UC San Francisco scientists report that they were able to arrest, and even reverse, tissue scarring of the liver, kidneys and lungs in mice.
The scarring, also known as fibrosis, is a major factor in nearly half of all deaths in developed countries.
Dean Sheppard, MD
“Scarring is a critical component of organ dysfunction in most chronic diseases – kidney failure, liver failure, lung failure, heart failure,” said Dean Sheppard, MD, UCSF professor of medicine and senior author of the new study. “But there’s no effective therapy for tissue scarring that’s approved by the FDA [Food and Drug Administration]. Although scarring contributes to the progression of all these diseases, we currently have no way to treat it.”
The scientists accomplished the work by targeting a family of proteins on the surface of certain cells.
In the study, first author Neil C. Henderson, MD, PhD, a former postdoctoral associate in Sheppard’s laboratory and now at the University of Edinburgh, and an international team of scientists first devised a genetic technique to selectively knock out a five-member family of receptors known as alpha V integrins (“INT-uh-grins”) in the collagen-producing fibroblast cells of mice. These cells drive the excessive scarring seen in fibrosis.
The genetic deletion had a strong protective effect: Methods that reliably induce liver scarring in normal mice had little effect on mice lacking alpha V integrins. Knocking out alpha V integrins also protected the mice from fibrosis of the lungs and kidney.
On the other hand, the scientists did not observe any protective effect when they knocked out individual members of the alpha V integrin family, suggesting that fibrosis may be best treated by targeting the family as a whole.
The study was reported online on Nov. 10 Nature Medicine.
Drug Developed to Block Integrins
Based on these findings, members of the team based at St. Louis University in Missouri designed a drug that specifically blocks the action of all five alpha V integrins, and the compound prevented fibrosis as effectively as the genetic deletion of these integrins. Moreover, the drug, known as CWHM 12, was able to prevent the progression of established fibrosis in the liver and lungs, and even to reverse some of the damage caused to those organs by fibrotic disease.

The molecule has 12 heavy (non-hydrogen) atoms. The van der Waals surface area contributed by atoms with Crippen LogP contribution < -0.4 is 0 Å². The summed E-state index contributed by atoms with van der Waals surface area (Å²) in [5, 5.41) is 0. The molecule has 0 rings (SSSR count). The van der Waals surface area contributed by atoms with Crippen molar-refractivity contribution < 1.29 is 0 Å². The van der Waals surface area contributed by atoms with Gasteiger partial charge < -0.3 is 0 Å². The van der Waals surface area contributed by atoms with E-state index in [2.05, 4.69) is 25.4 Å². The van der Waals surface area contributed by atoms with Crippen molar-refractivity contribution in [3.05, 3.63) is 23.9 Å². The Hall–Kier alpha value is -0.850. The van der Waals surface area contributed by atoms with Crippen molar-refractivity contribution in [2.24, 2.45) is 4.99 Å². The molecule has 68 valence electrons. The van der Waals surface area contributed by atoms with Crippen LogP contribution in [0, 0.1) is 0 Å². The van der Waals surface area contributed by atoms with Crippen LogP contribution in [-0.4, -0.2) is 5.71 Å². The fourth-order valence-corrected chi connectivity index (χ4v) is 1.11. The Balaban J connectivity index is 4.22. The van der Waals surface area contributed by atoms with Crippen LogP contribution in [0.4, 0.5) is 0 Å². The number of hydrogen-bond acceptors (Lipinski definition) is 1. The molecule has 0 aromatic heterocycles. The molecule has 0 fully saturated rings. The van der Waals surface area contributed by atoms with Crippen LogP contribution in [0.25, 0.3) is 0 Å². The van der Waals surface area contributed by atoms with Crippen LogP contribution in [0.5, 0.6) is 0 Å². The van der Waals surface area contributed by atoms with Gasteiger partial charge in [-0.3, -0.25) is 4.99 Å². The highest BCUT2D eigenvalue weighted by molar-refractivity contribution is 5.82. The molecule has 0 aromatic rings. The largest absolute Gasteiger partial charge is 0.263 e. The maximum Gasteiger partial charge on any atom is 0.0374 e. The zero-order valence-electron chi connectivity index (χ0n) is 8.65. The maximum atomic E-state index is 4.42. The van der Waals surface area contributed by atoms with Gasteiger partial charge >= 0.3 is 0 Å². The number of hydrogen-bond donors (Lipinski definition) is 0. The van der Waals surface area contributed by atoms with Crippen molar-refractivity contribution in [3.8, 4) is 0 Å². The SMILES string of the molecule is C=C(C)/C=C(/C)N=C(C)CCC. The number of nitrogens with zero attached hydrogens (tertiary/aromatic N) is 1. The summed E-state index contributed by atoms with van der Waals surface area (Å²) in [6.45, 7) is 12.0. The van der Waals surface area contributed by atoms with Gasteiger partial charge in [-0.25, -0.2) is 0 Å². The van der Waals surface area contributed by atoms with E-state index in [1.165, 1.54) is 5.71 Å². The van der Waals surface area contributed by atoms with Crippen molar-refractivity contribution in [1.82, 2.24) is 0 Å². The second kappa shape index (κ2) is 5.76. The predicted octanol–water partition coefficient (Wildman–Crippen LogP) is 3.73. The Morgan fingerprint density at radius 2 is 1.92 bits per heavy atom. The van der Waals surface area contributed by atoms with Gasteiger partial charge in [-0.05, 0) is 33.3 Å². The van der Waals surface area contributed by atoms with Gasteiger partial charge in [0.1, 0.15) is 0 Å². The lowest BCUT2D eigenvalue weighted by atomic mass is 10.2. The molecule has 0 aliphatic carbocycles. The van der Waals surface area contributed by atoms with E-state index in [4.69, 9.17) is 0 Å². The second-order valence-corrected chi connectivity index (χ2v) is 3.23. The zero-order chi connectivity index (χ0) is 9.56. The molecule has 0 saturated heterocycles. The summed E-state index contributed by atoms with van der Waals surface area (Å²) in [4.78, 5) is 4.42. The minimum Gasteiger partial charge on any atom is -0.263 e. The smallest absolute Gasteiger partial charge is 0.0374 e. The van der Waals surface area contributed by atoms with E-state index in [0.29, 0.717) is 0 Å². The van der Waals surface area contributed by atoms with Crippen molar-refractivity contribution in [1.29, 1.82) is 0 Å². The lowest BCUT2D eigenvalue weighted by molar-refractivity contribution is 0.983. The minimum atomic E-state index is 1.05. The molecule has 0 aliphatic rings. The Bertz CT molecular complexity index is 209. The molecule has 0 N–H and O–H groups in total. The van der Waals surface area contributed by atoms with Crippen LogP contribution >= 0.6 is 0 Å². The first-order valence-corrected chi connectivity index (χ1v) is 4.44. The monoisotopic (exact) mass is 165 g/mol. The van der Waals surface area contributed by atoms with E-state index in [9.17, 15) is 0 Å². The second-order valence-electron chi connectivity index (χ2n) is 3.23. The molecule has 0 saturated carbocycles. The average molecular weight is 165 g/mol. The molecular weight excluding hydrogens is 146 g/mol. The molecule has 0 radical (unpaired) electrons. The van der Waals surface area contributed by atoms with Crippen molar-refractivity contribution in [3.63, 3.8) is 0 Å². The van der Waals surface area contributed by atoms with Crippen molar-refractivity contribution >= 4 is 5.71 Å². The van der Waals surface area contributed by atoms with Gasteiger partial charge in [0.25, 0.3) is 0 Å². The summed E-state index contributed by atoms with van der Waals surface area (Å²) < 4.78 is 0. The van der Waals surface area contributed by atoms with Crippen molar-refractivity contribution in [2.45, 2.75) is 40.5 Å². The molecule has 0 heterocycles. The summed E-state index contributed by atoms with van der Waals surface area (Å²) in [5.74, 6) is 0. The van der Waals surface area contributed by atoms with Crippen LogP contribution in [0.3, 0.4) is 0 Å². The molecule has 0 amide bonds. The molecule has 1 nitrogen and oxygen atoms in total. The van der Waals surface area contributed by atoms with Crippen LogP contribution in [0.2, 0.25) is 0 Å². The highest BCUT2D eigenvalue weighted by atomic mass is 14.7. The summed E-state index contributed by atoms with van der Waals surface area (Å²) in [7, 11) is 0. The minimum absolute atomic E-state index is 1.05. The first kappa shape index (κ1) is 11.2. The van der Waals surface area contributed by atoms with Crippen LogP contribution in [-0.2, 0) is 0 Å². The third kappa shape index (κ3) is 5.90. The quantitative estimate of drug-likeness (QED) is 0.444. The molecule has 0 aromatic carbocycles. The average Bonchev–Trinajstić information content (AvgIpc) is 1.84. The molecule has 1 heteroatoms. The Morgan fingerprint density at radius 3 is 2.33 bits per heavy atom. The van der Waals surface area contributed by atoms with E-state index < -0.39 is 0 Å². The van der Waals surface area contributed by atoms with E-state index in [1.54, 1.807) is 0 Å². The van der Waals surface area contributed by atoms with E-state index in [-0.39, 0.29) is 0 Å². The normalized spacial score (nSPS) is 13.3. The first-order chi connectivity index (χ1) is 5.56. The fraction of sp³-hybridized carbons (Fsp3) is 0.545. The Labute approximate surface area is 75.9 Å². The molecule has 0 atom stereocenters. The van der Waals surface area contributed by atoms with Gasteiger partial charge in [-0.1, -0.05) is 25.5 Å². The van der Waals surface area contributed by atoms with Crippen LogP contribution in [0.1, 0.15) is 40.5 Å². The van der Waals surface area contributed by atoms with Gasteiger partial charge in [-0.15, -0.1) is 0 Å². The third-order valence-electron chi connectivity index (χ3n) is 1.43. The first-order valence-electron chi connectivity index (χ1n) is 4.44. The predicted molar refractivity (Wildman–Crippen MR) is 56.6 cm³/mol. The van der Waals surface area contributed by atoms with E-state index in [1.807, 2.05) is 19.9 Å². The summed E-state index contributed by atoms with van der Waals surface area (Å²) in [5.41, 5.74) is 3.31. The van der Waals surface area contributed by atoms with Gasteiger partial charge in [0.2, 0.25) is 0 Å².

Integrins, which are paired proteins that poke through cell membranes like the two prongs of a clothespin, help cells join together to form solid organs, such as the heart, lungs, and liver, by clamping onto a structural framework known as the extracellular matrix (ECM). But integrins also act as bidirectional antennae, detecting and transmitting information about events outside the cell to the cell’s interior, and relaying information about changes inside the cell to the ECM.
When organs are injured, for example, cellular signals prompt integrins to grab and pull on an ECM-tethered molecule called TGF-beta, which in turn signals fibroblasts to produce collagen, the major component of the scars produced during normal wound healing.
Fibrosis begins when this wound healing mechanism is chronically overactive, and it is a progressive, runaway process: As collagen builds up, tissues become stiffer, causing integrins to exert greater physical force on TGF-beta, which drives greater collagen production, and so on.
Even though the new research indicates that blocking all alpha V integrins may be the best path to new therapies for fibrosis, Sheppard hasn’t yet ruled out the possibility that a more targeted drug aimed at a single integrin might be even more effective. “We’re working really hard now to narrow this down to which specific integrin might be critically important,” he said.
In the meantime, Sheppard said, delivering CWHM 12 or a similar small molecule directly into the lungs as an inhalant could prove to be a useful therapy for lung fibrosis.
Additional study authors include UCSF researchers Tom Arnold, MD, Yoshio Katamura, PhD, Marilyn M. Giacomini, PhD, Juan D. Rodriguez, and Jacquelyn J. Maher, MD; Joseph H. McCarty, PhD, of the University of Texas M.D. Anderson Cancer Center; Antonella Pelicorro, PhD, Alison Mackinnon, PhD, and John P. Iredale, MD, of the University of Edinburgh; Elisabeth Raschperger, PhD., and Christer Betsholtz, PhD, of Uppsala University and Karolinska Institutet in Sweden; Peter G. Ruminksi, David W. Griggs, PhD, and Michael J. Prinsen of Saint Louis University’s Center for World Health and Medicine; Adam Lacy-Hulbert, PhD, of Massachusetts General Hospital and Harvard Medical School; and Ralf H. Adams, PhD, of the Max Planck Institute for Molecular Biomedicine at the University of Münster, Germany.
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